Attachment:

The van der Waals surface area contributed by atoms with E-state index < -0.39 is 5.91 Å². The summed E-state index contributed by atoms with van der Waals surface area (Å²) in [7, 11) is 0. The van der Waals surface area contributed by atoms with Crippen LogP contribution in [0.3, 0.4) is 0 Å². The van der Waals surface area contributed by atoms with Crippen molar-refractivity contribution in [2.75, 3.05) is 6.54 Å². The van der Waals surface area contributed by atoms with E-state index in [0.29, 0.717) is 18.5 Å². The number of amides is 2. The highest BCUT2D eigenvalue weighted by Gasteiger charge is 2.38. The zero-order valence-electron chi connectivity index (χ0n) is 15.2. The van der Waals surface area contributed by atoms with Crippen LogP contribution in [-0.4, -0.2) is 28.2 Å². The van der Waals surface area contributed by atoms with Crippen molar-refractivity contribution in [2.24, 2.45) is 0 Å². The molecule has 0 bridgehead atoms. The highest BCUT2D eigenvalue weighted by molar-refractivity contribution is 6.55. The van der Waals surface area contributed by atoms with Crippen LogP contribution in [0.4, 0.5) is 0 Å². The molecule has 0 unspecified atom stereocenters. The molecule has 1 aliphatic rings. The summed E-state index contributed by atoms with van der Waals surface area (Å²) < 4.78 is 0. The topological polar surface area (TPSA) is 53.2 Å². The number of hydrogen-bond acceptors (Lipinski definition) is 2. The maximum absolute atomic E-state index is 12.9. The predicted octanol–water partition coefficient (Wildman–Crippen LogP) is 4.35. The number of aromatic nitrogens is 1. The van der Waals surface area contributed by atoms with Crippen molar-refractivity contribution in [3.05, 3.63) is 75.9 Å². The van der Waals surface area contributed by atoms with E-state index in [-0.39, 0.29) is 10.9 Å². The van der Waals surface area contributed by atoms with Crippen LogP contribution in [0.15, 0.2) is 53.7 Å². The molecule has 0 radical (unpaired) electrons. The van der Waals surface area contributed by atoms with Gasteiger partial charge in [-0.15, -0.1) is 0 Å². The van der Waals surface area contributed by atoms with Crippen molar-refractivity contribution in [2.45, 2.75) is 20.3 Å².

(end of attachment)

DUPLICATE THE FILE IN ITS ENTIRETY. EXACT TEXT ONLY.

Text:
The van der Waals surface area contributed by atoms with E-state index < -0.39 is 5.91 Å². The summed E-state index contributed by atoms with van der Waals surface area (Å²) in [7, 11) is 0. The van der Waals surface area contributed by atoms with Crippen LogP contribution in [0.3, 0.4) is 0 Å². The van der Waals surface area contributed by atoms with Crippen molar-refractivity contribution in [2.75, 3.05) is 6.54 Å². The van der Waals surface area contributed by atoms with E-state index in [0.29, 0.717) is 18.5 Å². The number of amides is 2. The highest BCUT2D eigenvalue weighted by Gasteiger charge is 2.38. The zero-order valence-electron chi connectivity index (χ0n) is 15.2. The van der Waals surface area contributed by atoms with Crippen LogP contribution in [-0.4, -0.2) is 28.2 Å². The van der Waals surface area contributed by atoms with Crippen molar-refractivity contribution in [2.24, 2.45) is 0 Å². The molecule has 0 bridgehead atoms. The highest BCUT2D eigenvalue weighted by molar-refractivity contribution is 6.55. The van der Waals surface area contributed by atoms with Crippen LogP contribution in [0.4, 0.5) is 0 Å². The molecule has 0 unspecified atom stereocenters. The molecule has 1 aliphatic rings. The summed E-state index contributed by atoms with van der Waals surface area (Å²) < 4.78 is 0. The topological polar surface area (TPSA) is 53.2 Å². The number of hydrogen-bond acceptors (Lipinski definition) is 2. The maximum absolute atomic E-state index is 12.9. The predicted octanol–water partition coefficient (Wildman–Crippen LogP) is 4.35. The number of aromatic nitrogens is 1. The van der Waals surface area contributed by atoms with Crippen molar-refractivity contribution in [3.05, 3.63) is 75.9 Å². The van der Waals surface area contributed by atoms with E-state index in [-0.39, 0.29) is 10.9 Å². The van der Waals surface area contributed by atoms with Crippen LogP contribution in [0.15, 0.2) is 53.7 Å². The molecule has 0 radical (unpaired) electrons. The van der Waals surface area contributed by atoms with Gasteiger partial charge in [-0.15, -0.1) is 0 Å². The van der Waals surface area contributed by atoms with Crippen molar-refractivity contribution in [2.45, 2.75) is 20.3 Å².